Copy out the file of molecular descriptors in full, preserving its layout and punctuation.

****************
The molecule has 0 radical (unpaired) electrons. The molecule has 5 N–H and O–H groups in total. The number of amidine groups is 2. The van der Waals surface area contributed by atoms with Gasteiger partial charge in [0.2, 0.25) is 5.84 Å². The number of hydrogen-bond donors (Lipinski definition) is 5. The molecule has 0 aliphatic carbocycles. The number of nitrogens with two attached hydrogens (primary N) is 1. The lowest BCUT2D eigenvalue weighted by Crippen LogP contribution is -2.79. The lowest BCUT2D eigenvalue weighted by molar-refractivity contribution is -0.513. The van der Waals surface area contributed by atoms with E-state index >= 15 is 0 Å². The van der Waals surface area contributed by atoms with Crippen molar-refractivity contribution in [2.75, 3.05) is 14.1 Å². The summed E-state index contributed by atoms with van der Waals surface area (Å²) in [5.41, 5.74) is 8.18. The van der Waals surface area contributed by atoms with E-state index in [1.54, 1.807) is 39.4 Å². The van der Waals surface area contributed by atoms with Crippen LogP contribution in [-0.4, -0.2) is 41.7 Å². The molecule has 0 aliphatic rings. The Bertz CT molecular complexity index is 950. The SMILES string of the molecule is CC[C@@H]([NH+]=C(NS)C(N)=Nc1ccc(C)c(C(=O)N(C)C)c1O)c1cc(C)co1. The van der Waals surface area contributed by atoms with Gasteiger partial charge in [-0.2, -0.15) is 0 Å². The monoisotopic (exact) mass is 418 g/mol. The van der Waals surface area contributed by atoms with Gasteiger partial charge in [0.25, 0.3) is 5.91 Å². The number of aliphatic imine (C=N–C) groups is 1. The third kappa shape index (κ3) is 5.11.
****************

The molecule has 0 radical (unpaired) electrons. The molecule has 5 N–H and O–H groups in total. The number of amidine groups is 2. The van der Waals surface area contributed by atoms with Gasteiger partial charge in [0.2, 0.25) is 5.84 Å². The number of hydrogen-bond donors (Lipinski definition) is 5. The molecule has 0 aliphatic carbocycles. The number of nitrogens with two attached hydrogens (primary N) is 1. The lowest BCUT2D eigenvalue weighted by Crippen LogP contribution is -2.79. The lowest BCUT2D eigenvalue weighted by molar-refractivity contribution is -0.513. The van der Waals surface area contributed by atoms with E-state index >= 15 is 0 Å². The van der Waals surface area contributed by atoms with Crippen molar-refractivity contribution in [2.75, 3.05) is 14.1 Å². The summed E-state index contributed by atoms with van der Waals surface area (Å²) in [5.41, 5.74) is 8.18. The van der Waals surface area contributed by atoms with E-state index in [1.54, 1.807) is 39.4 Å². The van der Waals surface area contributed by atoms with Crippen LogP contribution in [-0.4, -0.2) is 41.7 Å². The molecule has 0 aliphatic rings. The Bertz CT molecular complexity index is 950. The SMILES string of the molecule is CC[C@@H]([NH+]=C(NS)C(N)=Nc1ccc(C)c(C(=O)N(C)C)c1O)c1cc(C)co1. The van der Waals surface area contributed by atoms with Gasteiger partial charge in [-0.2, -0.15) is 0 Å². The monoisotopic (exact) mass is 418 g/mol. The van der Waals surface area contributed by atoms with Gasteiger partial charge in [0.25, 0.3) is 5.91 Å². The number of aliphatic imine (C=N–C) groups is 1. The third kappa shape index (κ3) is 5.11.